EMV is a payment method primarily designed to prevent counterfeit cards and card skimming through use of dynamic data and cryptography. The cryptogram that is generated provides the dynamic data used to validate that the transaction is unchanged and that it originated from a genuine card.
This section provides an introduction to EMV and its impact on applications directly integrated with the Elavon Fusebox transaction processing gateway.
The transaction types below are for card-present transactions.
|Authorization Only (Type 01)||Credit, full EMV. The transaction qualifier (API Field 0115) must equal 010. EMV supports the Forced/Voice Auth Only feature of this transaction type as a partial EMV.|
|Sale (Type 02)||Credit/Debit, full EMV. Recommended authorization transaction type for both credit and debit.|
|Prior Authorization (Type 07)||Credit-only. Changes an existing Auth Only (Type 01) to a Prior-Auth (Type 07) for settlement. Prior authorizations can also be performed on Forced / Voice Auth Only (Type 01) transactions. This is considered a partial EMV transaction type if the cardholder is present, otherwise use the token from the preceding Auth Only.|
|Return (Type 09)||Credit/Debit, partial EMV for credit, full EMV for debit. Debit transactions should follow the standard online PIN process.|
|Void Sale (Type 11)||Credit/Debit, partial EMV when the cardholder is present. Changes an existing Sale (Type 02) or Prior-Auth (Type 07) to a voided transaction. Usually it is not settled, but it may be included in a batch.|
|Void Return (Type 17)||Credit/Debit, partial EMV when the cardholder is present. It nullifies an existing Return (Type 09) transaction and changes the status of the return transaction to a voided transaction.|
|Full Reversals (Type 61)||Credit/Debit, partial EMV. Reverses the Authorization (Type 01) or Sale (Type 02) for the full amount. Attempted automatically with a Void Sale (11).|
Benefits of EMV
Transport Layer Security
In compliance with industry standards, all applications are required to support TLS 1.2 protocol as well as SHA-2 certificates in all transmissions to our host.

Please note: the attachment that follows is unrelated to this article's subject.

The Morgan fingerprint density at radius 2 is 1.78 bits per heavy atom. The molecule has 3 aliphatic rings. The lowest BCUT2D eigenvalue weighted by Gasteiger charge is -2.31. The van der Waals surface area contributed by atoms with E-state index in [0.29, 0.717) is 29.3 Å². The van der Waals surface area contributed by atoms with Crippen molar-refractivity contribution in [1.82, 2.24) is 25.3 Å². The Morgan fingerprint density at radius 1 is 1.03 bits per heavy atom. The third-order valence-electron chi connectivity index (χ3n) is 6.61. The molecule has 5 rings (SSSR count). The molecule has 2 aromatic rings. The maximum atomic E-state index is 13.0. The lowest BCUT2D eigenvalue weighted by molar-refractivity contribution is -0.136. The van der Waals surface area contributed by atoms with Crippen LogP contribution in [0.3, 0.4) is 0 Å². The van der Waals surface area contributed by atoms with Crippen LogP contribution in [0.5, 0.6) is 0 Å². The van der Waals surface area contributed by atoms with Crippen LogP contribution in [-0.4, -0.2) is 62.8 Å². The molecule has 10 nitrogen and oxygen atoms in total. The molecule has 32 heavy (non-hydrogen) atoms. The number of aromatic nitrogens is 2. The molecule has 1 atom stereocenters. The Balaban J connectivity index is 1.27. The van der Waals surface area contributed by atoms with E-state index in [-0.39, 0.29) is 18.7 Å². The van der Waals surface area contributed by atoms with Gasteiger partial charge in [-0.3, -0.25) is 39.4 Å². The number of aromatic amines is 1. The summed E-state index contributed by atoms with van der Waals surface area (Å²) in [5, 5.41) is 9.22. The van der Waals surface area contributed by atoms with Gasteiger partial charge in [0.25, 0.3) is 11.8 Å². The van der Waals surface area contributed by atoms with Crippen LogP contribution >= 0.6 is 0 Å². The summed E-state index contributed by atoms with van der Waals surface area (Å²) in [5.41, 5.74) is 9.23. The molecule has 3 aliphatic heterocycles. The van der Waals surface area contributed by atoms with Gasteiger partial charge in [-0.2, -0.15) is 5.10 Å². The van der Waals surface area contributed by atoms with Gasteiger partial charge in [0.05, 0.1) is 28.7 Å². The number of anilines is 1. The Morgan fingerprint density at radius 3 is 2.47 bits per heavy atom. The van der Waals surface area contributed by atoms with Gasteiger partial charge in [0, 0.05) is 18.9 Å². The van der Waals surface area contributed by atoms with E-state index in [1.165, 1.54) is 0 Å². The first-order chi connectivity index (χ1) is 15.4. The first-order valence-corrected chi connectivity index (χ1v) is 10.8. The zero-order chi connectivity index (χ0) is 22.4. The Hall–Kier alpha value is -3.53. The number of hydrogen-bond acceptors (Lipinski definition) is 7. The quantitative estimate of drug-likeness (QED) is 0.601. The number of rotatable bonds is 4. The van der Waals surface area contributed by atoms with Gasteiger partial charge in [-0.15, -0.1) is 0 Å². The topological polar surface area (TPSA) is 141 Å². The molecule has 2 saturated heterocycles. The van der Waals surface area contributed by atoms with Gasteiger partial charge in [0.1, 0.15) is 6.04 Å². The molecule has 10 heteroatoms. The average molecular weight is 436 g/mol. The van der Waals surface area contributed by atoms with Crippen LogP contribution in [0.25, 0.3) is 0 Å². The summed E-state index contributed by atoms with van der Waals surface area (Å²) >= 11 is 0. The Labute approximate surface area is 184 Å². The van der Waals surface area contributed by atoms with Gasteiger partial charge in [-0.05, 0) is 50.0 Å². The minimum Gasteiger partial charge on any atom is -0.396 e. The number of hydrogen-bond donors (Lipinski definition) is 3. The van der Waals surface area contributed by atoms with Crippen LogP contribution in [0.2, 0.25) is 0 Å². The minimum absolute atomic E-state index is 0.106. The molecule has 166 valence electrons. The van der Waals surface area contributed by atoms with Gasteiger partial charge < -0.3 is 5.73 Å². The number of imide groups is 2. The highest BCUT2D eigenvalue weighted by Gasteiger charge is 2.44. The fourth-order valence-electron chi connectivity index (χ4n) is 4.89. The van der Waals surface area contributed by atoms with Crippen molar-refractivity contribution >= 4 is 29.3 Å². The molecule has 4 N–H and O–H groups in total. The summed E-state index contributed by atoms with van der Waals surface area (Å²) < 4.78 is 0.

Counterfeit and Skimmed Cards
EMV provides offline and online mechanisms to protect against counterfeit and skimmed cards.
Offline - EMV uses either Static Data Authentication (SDA) or Dynamic Data Authentication (DDA).
DDA allows the EMV Kernel to authenticate that the chip is genuine. It uses unique data for every transaction, therefore, even if it is copied, it cannot be used offline.
SDA allows the EMV Kernel to authenticate that the chip is genuine. It can only be used to conduct an offline transaction, which is not allowed in the U.S.
Online - EMV provides authentication of the chip and the issuer.
The chip is authenticated with the Application Request Cryptogram (ARQC). This provides a dynamic online digital signature allowing the issuer to authenticate both the chip and the transaction data.
The Authorization Response Cryptogram (ARPC) provides a dynamic online digital signature that allows the chip to authenticate the response code returned by the issuer.
A man-in-the-middle attack intercepts the transaction data between the chip and the EMV kernel (offline), or between the various components in the transaction process (online).
Offline - Protection via Combined Data Authentication and Generate AC (CDA) process. This adds to the security of DDA with a cryptogram generated to secure the transaction data integrity between the chip and acceptance.
Online - Man-in-the-middle protection is provided by the combined ARQC/ARPC request and response cryptograms, protecting the integrity of both the response and request data.
Lost and Stolen Cards
EMV provides lost and stolen card protection via offline and online PIN for both credit and debit cards, based on the issuer card setup. Since the chip is the issuer’s representative in the card, it knows the PIN and can authenticate it offline. In the U.S., all debit cards require an online PIN as the cardholder verification method (CVM).
The chip conducts offline risk management by limiting the offline risk to an accumulated amount for a number of transactions. Once the threshold is met, the next transaction is forced to go online.